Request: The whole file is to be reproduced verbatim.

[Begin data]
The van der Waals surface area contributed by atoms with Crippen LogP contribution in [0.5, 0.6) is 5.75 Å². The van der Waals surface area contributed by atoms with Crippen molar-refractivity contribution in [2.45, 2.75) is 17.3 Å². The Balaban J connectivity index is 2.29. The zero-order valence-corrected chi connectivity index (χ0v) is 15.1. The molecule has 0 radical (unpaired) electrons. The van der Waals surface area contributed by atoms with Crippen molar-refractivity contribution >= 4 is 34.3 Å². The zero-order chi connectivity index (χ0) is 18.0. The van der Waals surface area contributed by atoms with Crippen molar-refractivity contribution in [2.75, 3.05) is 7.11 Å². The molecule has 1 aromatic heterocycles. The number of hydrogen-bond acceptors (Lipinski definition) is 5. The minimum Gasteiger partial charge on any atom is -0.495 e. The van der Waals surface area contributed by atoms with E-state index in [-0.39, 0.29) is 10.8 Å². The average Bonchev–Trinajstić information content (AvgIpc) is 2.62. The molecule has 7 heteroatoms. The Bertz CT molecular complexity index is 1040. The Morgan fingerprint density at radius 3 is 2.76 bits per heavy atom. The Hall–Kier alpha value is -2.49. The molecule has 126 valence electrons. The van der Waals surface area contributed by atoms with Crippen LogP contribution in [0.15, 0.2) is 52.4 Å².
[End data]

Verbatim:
The van der Waals surface area contributed by atoms with Crippen LogP contribution in [0.5, 0.6) is 5.75 Å². The van der Waals surface area contributed by atoms with Crippen molar-refractivity contribution in [2.45, 2.75) is 17.3 Å². The Balaban J connectivity index is 2.29. The zero-order valence-corrected chi connectivity index (χ0v) is 15.1. The molecule has 0 radical (unpaired) electrons. The van der Waals surface area contributed by atoms with Crippen molar-refractivity contribution >= 4 is 34.3 Å². The zero-order chi connectivity index (χ0) is 18.0. The van der Waals surface area contributed by atoms with Crippen molar-refractivity contribution in [2.75, 3.05) is 7.11 Å². The molecule has 1 aromatic heterocycles. The number of hydrogen-bond acceptors (Lipinski definition) is 5. The minimum Gasteiger partial charge on any atom is -0.495 e. The van der Waals surface area contributed by atoms with E-state index in [-0.39, 0.29) is 10.8 Å². The average Bonchev–Trinajstić information content (AvgIpc) is 2.62. The molecule has 7 heteroatoms. The Bertz CT molecular complexity index is 1040. The Morgan fingerprint density at radius 3 is 2.76 bits per heavy atom. The Hall–Kier alpha value is -2.49. The molecule has 126 valence electrons. The van der Waals surface area contributed by atoms with Crippen LogP contribution in [0.15, 0.2) is 52.4 Å².